You have an hour in the gym, but instead of concentrating on repetitions, your brain is working on that great work project or in a fight with your partner. Your inclination can be to choose a training so strong that the discomfort stifles the noise. But there is another antidote: meditation and mindfulness.
These practices are not new to sports. “Professional athletes know the power of pre-game routines,” says Corey Phelps, a coach based in Washington, DC who does meditation with clients. Phil Jackson led the team’s meditations as a Los Angeles Lakers coach in 2009; Coach Pete Carroll employed him in 2015 when his Seattle Seahawks won the Super Bowl; and members of the US women’s national soccer team. UU. Carli Lloyd, Alex Morgan, Christen Press and Kelley O’Hara, all credit meditation techniques for their success.
Tons of research promote meditation, and some focus specifically on athletics. A study involving junior elites in Norway found that after 12 weeks of consistent mindfulness practices, athletes had a better approach, performance and recovery. And soccer players from the University of Miami who meditated 12 minutes a day for a month had improved concentration. In addition, distance runners who perform a mindfulness regime showed greater self-confidence and less anxiety before a great race, according to a study published in the Journal of Clinical Sports Psychology.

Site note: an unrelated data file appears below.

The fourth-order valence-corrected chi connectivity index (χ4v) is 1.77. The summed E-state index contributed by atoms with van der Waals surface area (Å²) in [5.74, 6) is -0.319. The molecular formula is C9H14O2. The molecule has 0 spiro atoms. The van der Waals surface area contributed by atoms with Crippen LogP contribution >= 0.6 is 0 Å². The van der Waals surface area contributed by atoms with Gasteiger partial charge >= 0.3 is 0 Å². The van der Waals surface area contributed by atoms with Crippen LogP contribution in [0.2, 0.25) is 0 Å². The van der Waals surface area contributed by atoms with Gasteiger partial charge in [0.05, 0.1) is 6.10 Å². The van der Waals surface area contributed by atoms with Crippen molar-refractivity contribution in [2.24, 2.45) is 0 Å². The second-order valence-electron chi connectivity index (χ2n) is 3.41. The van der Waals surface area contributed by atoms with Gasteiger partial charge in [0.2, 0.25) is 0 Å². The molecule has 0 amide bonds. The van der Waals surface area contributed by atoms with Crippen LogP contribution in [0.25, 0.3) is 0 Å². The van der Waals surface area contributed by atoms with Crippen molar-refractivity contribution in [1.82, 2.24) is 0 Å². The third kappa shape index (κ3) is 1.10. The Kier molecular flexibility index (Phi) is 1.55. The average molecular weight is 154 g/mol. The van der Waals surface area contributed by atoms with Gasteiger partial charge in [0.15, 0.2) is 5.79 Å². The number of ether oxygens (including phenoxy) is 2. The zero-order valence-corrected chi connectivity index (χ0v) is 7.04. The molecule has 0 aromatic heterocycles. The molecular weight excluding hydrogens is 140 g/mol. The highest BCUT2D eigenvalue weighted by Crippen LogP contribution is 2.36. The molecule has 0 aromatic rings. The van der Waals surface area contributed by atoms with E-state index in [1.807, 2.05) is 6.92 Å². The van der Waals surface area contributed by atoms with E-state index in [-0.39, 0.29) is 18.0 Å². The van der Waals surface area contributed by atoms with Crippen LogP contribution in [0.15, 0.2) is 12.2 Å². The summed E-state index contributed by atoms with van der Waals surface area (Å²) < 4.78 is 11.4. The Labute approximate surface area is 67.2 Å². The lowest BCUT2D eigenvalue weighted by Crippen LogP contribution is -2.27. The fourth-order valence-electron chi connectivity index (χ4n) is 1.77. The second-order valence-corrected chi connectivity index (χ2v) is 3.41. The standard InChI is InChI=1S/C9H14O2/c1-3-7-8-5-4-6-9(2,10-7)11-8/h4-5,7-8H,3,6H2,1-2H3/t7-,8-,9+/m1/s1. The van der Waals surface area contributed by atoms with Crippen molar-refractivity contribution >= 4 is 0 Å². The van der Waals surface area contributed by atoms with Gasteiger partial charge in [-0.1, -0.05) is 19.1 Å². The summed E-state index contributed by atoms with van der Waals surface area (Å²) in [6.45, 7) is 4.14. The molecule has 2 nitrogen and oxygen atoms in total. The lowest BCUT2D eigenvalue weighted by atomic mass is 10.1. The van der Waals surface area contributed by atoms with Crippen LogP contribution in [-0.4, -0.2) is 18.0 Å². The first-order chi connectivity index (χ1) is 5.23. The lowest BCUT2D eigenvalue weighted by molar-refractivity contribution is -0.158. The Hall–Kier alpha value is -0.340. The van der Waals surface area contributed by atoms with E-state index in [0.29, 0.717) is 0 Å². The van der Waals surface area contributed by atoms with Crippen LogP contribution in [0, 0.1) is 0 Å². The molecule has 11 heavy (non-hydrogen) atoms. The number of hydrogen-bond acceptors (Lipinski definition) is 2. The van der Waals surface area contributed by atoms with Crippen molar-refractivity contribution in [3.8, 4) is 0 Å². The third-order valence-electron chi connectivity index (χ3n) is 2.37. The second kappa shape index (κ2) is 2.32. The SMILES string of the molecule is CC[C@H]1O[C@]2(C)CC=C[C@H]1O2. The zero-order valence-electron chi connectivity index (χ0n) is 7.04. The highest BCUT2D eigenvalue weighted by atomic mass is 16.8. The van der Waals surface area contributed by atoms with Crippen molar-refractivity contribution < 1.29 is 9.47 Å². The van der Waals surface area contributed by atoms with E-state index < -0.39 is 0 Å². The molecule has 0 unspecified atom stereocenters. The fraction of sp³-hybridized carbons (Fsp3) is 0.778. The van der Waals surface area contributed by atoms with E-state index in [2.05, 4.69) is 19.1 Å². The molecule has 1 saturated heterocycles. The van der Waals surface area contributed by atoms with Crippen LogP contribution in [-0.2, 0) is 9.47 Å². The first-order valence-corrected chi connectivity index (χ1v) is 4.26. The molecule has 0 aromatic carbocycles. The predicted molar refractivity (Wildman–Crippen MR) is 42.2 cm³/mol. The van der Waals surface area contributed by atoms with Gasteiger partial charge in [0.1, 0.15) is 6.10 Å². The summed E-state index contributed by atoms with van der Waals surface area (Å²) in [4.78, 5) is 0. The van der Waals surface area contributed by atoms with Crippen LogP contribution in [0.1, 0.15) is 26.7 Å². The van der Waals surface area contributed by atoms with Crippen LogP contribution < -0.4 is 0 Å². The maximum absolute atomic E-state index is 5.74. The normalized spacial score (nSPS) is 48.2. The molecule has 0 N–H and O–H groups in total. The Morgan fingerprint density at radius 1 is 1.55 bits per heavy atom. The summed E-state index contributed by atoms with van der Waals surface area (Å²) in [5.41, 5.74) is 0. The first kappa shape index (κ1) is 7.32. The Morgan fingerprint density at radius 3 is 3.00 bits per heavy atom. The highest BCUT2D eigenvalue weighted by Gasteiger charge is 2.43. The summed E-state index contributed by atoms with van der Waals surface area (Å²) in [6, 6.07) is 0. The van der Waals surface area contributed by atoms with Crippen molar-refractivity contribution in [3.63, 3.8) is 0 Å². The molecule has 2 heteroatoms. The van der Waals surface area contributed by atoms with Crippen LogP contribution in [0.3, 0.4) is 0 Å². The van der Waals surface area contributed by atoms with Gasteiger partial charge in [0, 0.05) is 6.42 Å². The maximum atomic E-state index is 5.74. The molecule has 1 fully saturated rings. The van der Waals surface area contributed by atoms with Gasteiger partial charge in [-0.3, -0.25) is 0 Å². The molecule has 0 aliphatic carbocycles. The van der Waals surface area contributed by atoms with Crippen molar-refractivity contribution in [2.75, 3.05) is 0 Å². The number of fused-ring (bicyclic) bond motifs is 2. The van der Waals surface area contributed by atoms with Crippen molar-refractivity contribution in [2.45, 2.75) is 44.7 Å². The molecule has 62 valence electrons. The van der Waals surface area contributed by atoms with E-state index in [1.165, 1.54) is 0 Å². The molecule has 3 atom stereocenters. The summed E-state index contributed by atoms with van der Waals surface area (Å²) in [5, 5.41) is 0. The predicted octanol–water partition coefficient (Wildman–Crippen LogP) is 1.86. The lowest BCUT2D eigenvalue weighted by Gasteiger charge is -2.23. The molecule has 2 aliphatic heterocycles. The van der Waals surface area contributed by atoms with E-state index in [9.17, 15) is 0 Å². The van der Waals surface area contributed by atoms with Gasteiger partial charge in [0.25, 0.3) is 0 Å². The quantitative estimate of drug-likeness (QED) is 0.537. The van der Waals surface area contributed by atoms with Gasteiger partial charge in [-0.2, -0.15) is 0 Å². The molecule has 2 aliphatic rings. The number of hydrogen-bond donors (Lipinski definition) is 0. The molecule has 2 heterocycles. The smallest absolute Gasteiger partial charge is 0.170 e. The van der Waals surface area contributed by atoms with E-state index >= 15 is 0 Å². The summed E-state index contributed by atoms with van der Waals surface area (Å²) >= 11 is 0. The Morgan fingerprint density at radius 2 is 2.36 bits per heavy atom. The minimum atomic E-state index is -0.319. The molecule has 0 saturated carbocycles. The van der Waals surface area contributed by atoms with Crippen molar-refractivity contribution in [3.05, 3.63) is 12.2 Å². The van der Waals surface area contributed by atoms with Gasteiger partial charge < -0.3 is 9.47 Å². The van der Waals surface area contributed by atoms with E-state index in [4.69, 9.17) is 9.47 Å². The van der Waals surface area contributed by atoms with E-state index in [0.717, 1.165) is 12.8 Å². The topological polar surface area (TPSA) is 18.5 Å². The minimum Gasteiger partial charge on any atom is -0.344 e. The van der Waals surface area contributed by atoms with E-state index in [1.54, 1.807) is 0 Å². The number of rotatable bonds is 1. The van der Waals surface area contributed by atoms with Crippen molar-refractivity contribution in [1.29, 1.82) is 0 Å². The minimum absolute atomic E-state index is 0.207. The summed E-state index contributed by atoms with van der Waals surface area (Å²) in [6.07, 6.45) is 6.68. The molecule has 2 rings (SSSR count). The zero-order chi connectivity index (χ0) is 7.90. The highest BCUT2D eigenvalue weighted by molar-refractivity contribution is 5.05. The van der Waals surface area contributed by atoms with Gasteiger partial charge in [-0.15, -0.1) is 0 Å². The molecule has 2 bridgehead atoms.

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For the average athlete, conscious meditation, a practice to focus on the present without judging, is a way to get more involved during workouts, stay focused for longer and work harder. “In each workout, we face moments of physical discomfort when the brain tells the body to quit smoking,” says Phelps.
It’s something that Nike coach of New York City, Ariel Foxie, does with his athletes. “Demanding workouts cause stress in the body, and that may be above the emotional stress that people bring to a session,” he says. Depending on how someone feels that day, Foxie can make them visualize training or breathing exercises. Then they warm up with repetitive cardiovascular exercises, such as jumping rope or running on the treadmill, which becomes a moving meditation for them to concentrate on the present and get out of their heads. For him, the point is to use training to develop mental strength and delay the brain of other problems.
Try it yourself. Find a quiet corner of the gym, put on noise canceling headphones and take a seat. A simple technique is square breathing: inhalation of 3 seconds, pause of 3 seconds, exhalation of 3 seconds, pause of 3 seconds. Or kneel in the child’s posture and take long, slow breaths for 2 minutes, which helps disable the fight or flight mode with which he may have entered. And it doesn’t just work in the gym. You can also do this before that great job presentation.